Blue Lagoon: A winter visit to Iceland’s most famous attraction

Blue Lagoon: A winter visit to Iceland’s most famous attraction

Everyone has heard of Blue Lagoon, the famously vibrant and luxurious natural hot spring of Iceland. But does it live up to the hype? I traveled to Iceland during winter (the off-season) in order to save money while exploring this normally expensive country. Click here to learn how we saved money in Iceland. Blue Lagoon was, of course, on our list of places to visit. It is the most popular tourist attraction in the country, welcoming 400,000 people a year.

Is it really worth a visit? Read on for my personal experience.

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TIP: Blue Lagoon is located 20 minutes from the airport (map). Use this unique experience to cure your jet lag or as a final reward! Book your visit either at the beginning or end of your trip, on your way to/from the airport. 

I arrived at the Lagoon at 9am, opening hour, hoping to avoid the crowd. A long line had already formed, snaking around the lobby, but we advanced quickly. I had pre-booked my ticket, choosing the “Comfort Package” for €55 per person (the winter price), but I upgraded to the “Premium Package” for €15 more to receive a robe, slippers, a few free drinks, and a reservation at their upscale restaurant: LAVA.

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Blue Lagoon, Majestic in Winter

After changing into my bathing suit in the ladies locker room, I peered outside the glass doors to see the dark and majestic water looming only 20 feet away. As quickly as possible, I made my way across the cold deck, into the steamy hot water.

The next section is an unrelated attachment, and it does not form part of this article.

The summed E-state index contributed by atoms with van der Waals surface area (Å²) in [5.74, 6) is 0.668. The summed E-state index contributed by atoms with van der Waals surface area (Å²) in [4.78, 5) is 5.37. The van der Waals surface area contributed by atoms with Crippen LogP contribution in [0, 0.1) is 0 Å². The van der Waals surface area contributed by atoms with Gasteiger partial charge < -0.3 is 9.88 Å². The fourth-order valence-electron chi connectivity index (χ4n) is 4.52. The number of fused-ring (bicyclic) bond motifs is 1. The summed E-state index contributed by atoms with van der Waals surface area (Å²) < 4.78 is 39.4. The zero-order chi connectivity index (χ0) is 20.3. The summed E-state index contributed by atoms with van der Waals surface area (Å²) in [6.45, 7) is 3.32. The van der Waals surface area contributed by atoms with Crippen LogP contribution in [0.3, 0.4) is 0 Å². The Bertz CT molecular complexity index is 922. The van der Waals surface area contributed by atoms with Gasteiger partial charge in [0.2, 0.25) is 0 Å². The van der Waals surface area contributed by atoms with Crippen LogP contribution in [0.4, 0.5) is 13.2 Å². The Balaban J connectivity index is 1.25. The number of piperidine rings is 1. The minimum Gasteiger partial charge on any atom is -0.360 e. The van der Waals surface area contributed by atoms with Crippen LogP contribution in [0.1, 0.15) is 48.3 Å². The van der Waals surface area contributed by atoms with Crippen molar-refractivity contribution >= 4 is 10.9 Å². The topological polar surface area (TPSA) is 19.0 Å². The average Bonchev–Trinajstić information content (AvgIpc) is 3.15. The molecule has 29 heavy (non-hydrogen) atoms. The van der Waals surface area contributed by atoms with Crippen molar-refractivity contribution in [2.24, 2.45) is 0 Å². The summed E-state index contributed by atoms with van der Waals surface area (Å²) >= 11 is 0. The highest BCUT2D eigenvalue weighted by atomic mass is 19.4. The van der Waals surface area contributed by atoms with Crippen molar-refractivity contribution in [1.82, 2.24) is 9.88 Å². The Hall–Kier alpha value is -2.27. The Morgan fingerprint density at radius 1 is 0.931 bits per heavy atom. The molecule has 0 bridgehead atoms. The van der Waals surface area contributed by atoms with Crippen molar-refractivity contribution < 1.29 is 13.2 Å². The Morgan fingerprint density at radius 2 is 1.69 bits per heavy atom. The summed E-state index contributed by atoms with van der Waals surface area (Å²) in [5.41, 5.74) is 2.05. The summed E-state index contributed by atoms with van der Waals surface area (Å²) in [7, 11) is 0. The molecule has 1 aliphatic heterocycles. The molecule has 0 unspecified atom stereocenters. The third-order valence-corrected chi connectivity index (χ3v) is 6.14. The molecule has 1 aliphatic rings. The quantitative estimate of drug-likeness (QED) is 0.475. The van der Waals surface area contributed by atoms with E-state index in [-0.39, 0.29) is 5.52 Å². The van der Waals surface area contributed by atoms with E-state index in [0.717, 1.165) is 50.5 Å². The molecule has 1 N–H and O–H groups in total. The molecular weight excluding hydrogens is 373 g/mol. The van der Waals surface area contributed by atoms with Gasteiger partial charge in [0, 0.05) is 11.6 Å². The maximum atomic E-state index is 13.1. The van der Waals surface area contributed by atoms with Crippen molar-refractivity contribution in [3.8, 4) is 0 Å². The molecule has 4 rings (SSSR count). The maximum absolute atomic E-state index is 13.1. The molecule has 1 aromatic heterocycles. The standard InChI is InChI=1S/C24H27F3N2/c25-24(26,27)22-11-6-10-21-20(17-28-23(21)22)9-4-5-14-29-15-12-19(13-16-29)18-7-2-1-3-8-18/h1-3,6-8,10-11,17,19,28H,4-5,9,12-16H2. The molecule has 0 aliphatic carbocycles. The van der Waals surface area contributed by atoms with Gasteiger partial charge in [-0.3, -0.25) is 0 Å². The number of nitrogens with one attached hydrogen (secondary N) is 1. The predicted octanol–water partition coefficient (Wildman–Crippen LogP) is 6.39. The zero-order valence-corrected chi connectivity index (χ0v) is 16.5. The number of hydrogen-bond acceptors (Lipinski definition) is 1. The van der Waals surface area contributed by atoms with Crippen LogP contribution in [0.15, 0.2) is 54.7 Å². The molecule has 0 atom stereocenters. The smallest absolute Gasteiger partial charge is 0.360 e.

It was overcast and drizzlingly when the sun rose around 10:30 am. The misty lagoon was spooky yet angelic in the early morning light. I could see the water was a pale, aqua color. When the sun peeked through the clouds, the lagoon appeared to be vibrant blue. It was strikingly beautiful.
I thank the winter season for the sparseness of visitors. It was quiet and relaxing. Sometimes I felt lost in the fog as I slowly waded through the steamy water. Was I was sleepwalking? Even my memory of the experience replays in slow motion and has a calming affect.

Iceland Blue Lagoon - 0036Cold Weather vs. Hot Water

Blue Lagoon fluctuates between 99°F and 104°F, so it feels wonderful when the air temperature is 32°F in winter. It’s difficult to get out of the water! After a few hours of soaking, I briskly walked from the lagoon to the towel rack, wrapped myself in my cold robe, and hurried inside. This was the only time I used my robe and slippers.

TIP: The robes, slippers & towels aren’t important. Save your money, go with the “Standard Package” for €40 and bring your own towel.

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What no one tells you…

The spring water the feeds the lagoon is self-cleansing and renews itself every 40 hours. That being said, there are pockets where water gets trapped and the silica is ankle deep. I made the mistake of grabbing a handful of silica off the bottom when I was in a particularly shallow pocket of the lagoon. I brought the white substance above water for observation. What did I find? A slimy snowball of human hair mixed with silica. I’m certain there are bandaids, fingernails, jewelry, and more found in the lagoon from time to time.